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Not your typical flash drive

When most people think of USB flash drives, the image that comes to mind is a small, compact device with a USB connector sticking out.

OCZ is about to change that.

The company is announcing a new partnership with Symwave, a silicon supplier for SuperSpeed USB 3.0 devices, and the first prototype isn't what you'd expect. OCZ has created a large, flat, external Solid State Drive with a USB 3.0 slot. It will connect through a cable to computers with a USB 3.0 interface.

SSDs have hit a wall, as they are currently limited by the SATA 3.0 Gbps interface. This has led several SSD manufacturers to focus on PCIe-based SSDs to boost performance.

“Thanks to Symwave’s industry leading USB 3.0 storage controller, our external SSD device delivers 10x the transfer rate of USB 2.0 at 5Gb/s, as well as several ‘green’ improvements including superior power management and lower CPU utilization,” said Eugene Chang, Vice President of Product Management at the OCZ Technology Group. “We are determined to be at the forefront of the market by offering products with unparalleled performance, reliability, and design to unleash the potential of flash-based storage."

This is likely to be just the first of several new products that will be announced by OCZ using the USB 3.0 interface. Super Talent previously announced a very fast USB 3.0 flash drive in a more traditional form factor.

“OCZ’s products are synonymous with high performance. Combining our USB 3.0 controller with their SSD technology, both architected for performance without compromise, is a perfect match,” said John O’Neill, Vice President of Marketing at Symwave. “CES will be a showcase for new and innovative products that provide consumers with a dramatically improved user experience. Symwave is committed to delivering silicon and software solutions that will transform the way consumers view and use USB storage devices.”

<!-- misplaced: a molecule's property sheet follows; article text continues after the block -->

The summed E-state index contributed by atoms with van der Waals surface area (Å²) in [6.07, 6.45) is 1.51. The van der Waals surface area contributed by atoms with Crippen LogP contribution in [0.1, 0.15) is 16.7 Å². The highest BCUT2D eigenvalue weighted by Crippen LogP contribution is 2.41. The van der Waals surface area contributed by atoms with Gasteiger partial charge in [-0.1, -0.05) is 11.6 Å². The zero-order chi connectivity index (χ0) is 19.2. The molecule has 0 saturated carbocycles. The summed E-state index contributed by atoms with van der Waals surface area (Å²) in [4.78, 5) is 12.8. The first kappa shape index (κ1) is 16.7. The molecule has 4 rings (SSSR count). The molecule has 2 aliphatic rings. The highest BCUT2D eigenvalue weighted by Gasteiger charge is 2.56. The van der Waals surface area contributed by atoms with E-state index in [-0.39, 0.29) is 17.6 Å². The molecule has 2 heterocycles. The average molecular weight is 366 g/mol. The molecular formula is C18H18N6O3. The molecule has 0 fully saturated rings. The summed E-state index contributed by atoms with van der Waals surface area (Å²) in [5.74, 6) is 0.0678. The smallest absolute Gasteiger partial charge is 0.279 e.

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RE: Hit a wall?
By Natfly on 11/24/2009 3:21:33 PM , Rating: 2
quote:
Commercially sold drives are mostly just recentlly cresting to the 250megabyte limit of sata revision2.


Intel has been sitting at that crest for over a year now (since the introduction of the X25-M.) Most of the upper end ssd drives have been sitting at ~250MB/s sequential read for a while now.

quote:
If the single interface capacity was the limit we would see all newer drives produced with multiple sata interface ports and the drive required to operate on a raid controller


Why do that when most motherboards support raid and the users can do that themselves?

quote:
The reality is while it might hold them back in a lab, commercially available products right now are not truly suffering. 6gb sata is arriving at the perfect time.


I'll agree with you there but for a different reason. Random reads/writes are where the most felt performance increase lies, and those aren't close to the 3Gb limit. High sequential reads can be had simply by raiding a couple mechanical drives together, but the slow access times are still going to be the primary limiting factor in everyday usage.


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